An extraordinary piece of evidence presented to the Commission is that up to 7% of Australian Catholic clergy have been child abusers.
In a world first, the Australian Church is under the microscope for the next three weeks for its conduct and management of child abuse. Six of the seven archbishops in the country will all be called to give evidence and answer questions.
The Royal Commission into Institutional Responses to Child Abuse, established in November 2014, will focus on a “wrap up” of the study of the Catholic Church in Australia.
The Commission has reported 1,880 cases over the last two years for investigation by the police and this represents 40% of all cases the Commission has referred to the police.
The “wrap up” will particularly focus on the structural and cultural factors involved in the Church’s life that allowed and then covered up child sexual abuse. Some 40% of all referrals for investigation and prosecution have been of people working in Catholic institutions.
An extraordinary piece of evidence presented to the Commission is that up to 7% of Australian clergy have been child abusers.
The six archbishops (of Sydney, Melbourne, Canberra, Adelaide, Perth, and Brisbane) are among the many officials who will be heard by the Commission in coming weeks. Amongst them are superiors of religious congregations, leaders of Catholic health, and welfare and educational services.
The focus of the Commission’s cross-examination of Catholic leaders will be twofold:
1. The Commission wants to hear what the church has learnt from the experience of the Royal Commission and what has it done on the basis of what has been learnt? What will be done in the future?
2. The Commission will be asking the bishops and others – seminary officials, religious superiors, etc. – what cultural factors led to the abuse and its mishandling and cover-up by church leaders?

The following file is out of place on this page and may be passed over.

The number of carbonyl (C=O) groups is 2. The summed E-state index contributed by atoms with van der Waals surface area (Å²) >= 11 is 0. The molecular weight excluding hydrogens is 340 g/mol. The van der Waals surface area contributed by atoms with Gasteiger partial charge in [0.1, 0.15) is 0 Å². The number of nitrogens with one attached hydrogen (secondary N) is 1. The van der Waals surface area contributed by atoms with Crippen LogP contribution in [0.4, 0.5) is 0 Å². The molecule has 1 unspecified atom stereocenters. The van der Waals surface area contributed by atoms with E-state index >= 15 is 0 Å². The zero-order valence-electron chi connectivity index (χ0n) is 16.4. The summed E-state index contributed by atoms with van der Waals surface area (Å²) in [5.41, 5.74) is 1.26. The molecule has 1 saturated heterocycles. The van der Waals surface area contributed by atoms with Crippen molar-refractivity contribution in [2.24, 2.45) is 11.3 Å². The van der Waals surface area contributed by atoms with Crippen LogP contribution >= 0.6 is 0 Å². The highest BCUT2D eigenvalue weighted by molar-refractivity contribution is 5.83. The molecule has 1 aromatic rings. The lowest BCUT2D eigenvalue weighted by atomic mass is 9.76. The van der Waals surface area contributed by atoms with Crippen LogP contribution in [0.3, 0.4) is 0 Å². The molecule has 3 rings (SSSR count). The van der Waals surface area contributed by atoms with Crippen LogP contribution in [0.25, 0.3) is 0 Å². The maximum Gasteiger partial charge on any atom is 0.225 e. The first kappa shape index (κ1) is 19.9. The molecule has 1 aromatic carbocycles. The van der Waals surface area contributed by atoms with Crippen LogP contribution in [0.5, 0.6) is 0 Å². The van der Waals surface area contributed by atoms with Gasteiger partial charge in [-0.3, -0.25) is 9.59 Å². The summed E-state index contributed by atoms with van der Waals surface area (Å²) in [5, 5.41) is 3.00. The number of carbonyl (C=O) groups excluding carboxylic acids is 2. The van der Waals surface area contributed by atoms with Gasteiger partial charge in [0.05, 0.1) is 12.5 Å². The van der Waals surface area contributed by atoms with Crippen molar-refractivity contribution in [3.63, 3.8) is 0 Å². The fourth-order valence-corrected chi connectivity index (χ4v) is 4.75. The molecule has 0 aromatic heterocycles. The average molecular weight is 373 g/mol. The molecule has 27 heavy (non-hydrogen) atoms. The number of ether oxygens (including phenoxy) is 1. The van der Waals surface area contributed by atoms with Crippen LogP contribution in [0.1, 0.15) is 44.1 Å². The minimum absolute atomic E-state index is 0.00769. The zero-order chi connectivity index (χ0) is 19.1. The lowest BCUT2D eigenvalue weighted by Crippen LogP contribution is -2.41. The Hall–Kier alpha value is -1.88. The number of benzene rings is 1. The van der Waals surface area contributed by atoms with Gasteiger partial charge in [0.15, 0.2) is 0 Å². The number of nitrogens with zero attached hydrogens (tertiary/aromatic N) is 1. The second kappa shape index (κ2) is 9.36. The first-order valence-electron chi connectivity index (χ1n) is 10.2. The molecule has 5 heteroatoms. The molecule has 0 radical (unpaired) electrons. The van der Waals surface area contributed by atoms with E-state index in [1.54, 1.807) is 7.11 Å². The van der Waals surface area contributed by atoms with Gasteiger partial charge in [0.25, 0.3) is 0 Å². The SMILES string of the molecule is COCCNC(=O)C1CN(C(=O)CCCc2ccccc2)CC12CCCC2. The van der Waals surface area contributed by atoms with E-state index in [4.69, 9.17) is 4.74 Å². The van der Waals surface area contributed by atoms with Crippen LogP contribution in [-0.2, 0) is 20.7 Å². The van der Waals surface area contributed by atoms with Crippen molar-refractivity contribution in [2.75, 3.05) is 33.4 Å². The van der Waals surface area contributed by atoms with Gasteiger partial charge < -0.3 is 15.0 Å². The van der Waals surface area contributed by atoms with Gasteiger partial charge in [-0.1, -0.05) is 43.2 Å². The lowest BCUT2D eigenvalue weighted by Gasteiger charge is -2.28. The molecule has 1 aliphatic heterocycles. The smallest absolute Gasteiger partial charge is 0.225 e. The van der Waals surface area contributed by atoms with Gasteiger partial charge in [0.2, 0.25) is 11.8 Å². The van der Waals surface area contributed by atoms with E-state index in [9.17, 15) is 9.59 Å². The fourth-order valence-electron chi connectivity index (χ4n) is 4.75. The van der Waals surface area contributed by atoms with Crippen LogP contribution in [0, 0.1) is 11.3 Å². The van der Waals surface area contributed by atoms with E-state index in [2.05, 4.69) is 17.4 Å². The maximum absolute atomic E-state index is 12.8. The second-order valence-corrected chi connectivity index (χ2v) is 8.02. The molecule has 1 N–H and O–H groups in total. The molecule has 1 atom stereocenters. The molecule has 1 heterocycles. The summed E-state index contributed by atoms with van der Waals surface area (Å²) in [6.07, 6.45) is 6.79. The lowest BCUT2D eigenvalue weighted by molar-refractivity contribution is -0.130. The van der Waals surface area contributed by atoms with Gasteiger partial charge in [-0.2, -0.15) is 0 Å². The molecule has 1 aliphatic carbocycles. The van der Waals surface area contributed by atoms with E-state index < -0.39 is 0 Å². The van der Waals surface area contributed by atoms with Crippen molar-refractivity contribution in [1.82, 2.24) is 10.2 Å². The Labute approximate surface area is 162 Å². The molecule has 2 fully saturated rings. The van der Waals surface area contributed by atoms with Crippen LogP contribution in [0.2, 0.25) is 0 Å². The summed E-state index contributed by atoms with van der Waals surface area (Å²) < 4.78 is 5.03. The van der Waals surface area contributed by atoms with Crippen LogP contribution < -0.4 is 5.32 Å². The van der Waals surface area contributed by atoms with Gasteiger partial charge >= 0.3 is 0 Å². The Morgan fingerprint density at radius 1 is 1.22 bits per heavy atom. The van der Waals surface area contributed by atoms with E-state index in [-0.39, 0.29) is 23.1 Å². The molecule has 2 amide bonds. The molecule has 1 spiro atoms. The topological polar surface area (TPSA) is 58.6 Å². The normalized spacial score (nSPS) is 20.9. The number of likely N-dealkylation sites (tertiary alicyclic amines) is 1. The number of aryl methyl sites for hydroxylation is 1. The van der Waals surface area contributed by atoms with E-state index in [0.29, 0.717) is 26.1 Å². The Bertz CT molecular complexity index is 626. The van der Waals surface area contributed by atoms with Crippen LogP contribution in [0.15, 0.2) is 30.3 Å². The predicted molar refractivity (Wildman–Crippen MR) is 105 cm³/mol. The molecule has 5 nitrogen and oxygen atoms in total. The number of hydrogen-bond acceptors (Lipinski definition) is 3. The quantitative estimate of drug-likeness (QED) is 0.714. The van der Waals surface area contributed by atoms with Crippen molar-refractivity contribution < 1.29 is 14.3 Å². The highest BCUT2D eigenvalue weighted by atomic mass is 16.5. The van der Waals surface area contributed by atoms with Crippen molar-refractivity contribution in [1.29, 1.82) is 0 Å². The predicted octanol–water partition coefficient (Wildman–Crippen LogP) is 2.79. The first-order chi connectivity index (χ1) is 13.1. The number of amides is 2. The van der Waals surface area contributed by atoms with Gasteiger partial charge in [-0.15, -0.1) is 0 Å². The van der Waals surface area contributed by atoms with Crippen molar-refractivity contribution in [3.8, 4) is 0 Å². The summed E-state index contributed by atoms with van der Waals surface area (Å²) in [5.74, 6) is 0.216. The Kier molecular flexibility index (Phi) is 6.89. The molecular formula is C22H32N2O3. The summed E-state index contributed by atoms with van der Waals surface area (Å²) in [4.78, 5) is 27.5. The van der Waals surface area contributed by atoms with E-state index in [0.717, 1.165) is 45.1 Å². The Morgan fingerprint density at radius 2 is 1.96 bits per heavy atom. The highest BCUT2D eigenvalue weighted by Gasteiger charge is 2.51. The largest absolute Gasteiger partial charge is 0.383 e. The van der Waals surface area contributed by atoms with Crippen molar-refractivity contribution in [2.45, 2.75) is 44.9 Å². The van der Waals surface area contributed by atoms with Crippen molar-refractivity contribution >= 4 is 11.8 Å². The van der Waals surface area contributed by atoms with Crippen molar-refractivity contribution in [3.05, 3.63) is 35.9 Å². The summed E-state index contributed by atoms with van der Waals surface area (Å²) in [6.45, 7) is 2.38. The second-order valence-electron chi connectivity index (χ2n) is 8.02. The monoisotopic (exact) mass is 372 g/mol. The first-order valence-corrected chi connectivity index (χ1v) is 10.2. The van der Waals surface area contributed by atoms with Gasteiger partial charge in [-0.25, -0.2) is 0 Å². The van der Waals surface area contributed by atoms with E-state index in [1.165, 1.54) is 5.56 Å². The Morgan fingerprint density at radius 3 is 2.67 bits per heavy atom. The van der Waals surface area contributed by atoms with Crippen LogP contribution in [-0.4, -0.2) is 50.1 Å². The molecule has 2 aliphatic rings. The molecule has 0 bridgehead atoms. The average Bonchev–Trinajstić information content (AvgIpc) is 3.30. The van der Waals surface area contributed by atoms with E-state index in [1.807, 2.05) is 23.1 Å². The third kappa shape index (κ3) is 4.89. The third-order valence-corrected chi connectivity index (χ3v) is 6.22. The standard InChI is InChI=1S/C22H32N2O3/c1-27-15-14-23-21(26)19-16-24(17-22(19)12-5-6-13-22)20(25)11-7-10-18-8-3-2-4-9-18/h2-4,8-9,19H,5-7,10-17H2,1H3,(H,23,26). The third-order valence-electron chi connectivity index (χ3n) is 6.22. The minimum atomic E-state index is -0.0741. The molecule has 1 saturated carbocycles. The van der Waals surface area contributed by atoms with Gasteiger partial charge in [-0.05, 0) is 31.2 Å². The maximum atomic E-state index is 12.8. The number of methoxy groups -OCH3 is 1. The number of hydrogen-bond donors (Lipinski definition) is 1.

The CEO of the Catholic Church’s Truth Justice and Healing Council, Francis Sullivan, has already said “it’s the first time in the western world the Catholic Church has been so open about its data and its records“.
“What we will hear will be very confronting… a miserable tale that you can’t put a coating on; it speaks of so much damage,” Sullivan said.
None of the statistics – including the 7% of Catholic clergy convicted of child sex offences – are very new. Patrick Parkinson, a professor of law who was retained by Catholic organizations to advise them on how to handle the matter, did the sums and included them in an early submission to the Commission.
Even more telling than the fact that Catholic clergy were twice as likely to be child abusers than clergy of other denominations were his observations about the contribution made by Catholic structures and statuses to the problem. There is a major structural problem, he believes.
That is where the findings of this Royal Commission will have significance well beyond the borders of a large, relatively remote island a long way from anywhere.
As Professor Parkinson noted: “The Catholic Church has a large number of middle managers and a CEO, but lacks an effective senior management structure to act as an intermediary between the one and the other.